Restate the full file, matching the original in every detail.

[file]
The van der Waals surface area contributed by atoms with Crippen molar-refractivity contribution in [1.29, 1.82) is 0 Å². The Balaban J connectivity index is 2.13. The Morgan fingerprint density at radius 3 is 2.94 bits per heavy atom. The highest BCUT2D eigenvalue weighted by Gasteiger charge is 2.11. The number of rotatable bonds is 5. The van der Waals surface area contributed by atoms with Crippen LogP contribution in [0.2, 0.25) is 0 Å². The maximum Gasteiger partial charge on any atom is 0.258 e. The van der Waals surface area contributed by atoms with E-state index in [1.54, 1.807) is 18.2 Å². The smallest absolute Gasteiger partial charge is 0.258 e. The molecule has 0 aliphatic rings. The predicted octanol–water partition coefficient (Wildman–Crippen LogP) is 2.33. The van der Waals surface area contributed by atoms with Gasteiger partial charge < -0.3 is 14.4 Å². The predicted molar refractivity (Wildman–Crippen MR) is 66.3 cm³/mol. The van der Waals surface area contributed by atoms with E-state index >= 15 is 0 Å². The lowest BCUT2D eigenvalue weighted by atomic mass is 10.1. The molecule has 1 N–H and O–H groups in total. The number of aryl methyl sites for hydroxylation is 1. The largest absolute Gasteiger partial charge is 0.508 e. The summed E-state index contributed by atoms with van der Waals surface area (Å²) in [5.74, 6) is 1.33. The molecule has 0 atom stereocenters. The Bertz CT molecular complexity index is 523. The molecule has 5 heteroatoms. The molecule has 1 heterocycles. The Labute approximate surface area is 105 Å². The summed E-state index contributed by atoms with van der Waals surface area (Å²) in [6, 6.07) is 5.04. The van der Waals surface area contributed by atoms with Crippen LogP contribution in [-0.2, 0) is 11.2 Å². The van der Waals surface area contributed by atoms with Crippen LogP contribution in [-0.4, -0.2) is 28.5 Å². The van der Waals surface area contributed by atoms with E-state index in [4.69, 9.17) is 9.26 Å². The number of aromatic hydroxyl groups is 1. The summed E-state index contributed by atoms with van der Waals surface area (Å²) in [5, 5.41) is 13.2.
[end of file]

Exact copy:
The van der Waals surface area contributed by atoms with Crippen molar-refractivity contribution in [1.29, 1.82) is 0 Å². The Balaban J connectivity index is 2.13. The Morgan fingerprint density at radius 3 is 2.94 bits per heavy atom. The highest BCUT2D eigenvalue weighted by Gasteiger charge is 2.11. The number of rotatable bonds is 5. The van der Waals surface area contributed by atoms with Crippen LogP contribution in [0.2, 0.25) is 0 Å². The maximum Gasteiger partial charge on any atom is 0.258 e. The van der Waals surface area contributed by atoms with E-state index in [1.54, 1.807) is 18.2 Å². The smallest absolute Gasteiger partial charge is 0.258 e. The molecule has 0 aliphatic rings. The predicted octanol–water partition coefficient (Wildman–Crippen LogP) is 2.33. The van der Waals surface area contributed by atoms with Gasteiger partial charge < -0.3 is 14.4 Å². The predicted molar refractivity (Wildman–Crippen MR) is 66.3 cm³/mol. The van der Waals surface area contributed by atoms with E-state index >= 15 is 0 Å². The lowest BCUT2D eigenvalue weighted by atomic mass is 10.1. The molecule has 1 N–H and O–H groups in total. The number of aryl methyl sites for hydroxylation is 1. The largest absolute Gasteiger partial charge is 0.508 e. The summed E-state index contributed by atoms with van der Waals surface area (Å²) in [5.74, 6) is 1.33. The molecule has 0 atom stereocenters. The Bertz CT molecular complexity index is 523. The molecule has 5 heteroatoms. The molecule has 1 heterocycles. The Labute approximate surface area is 105 Å². The summed E-state index contributed by atoms with van der Waals surface area (Å²) in [6, 6.07) is 5.04. The van der Waals surface area contributed by atoms with Crippen LogP contribution in [-0.2, 0) is 11.2 Å². The van der Waals surface area contributed by atoms with Crippen LogP contribution in [-0.4, -0.2) is 28.5 Å². The van der Waals surface area contributed by atoms with E-state index in [4.69, 9.17) is 9.26 Å². The number of aromatic hydroxyl groups is 1. The summed E-state index contributed by atoms with van der Waals surface area (Å²) in [5, 5.41) is 13.2.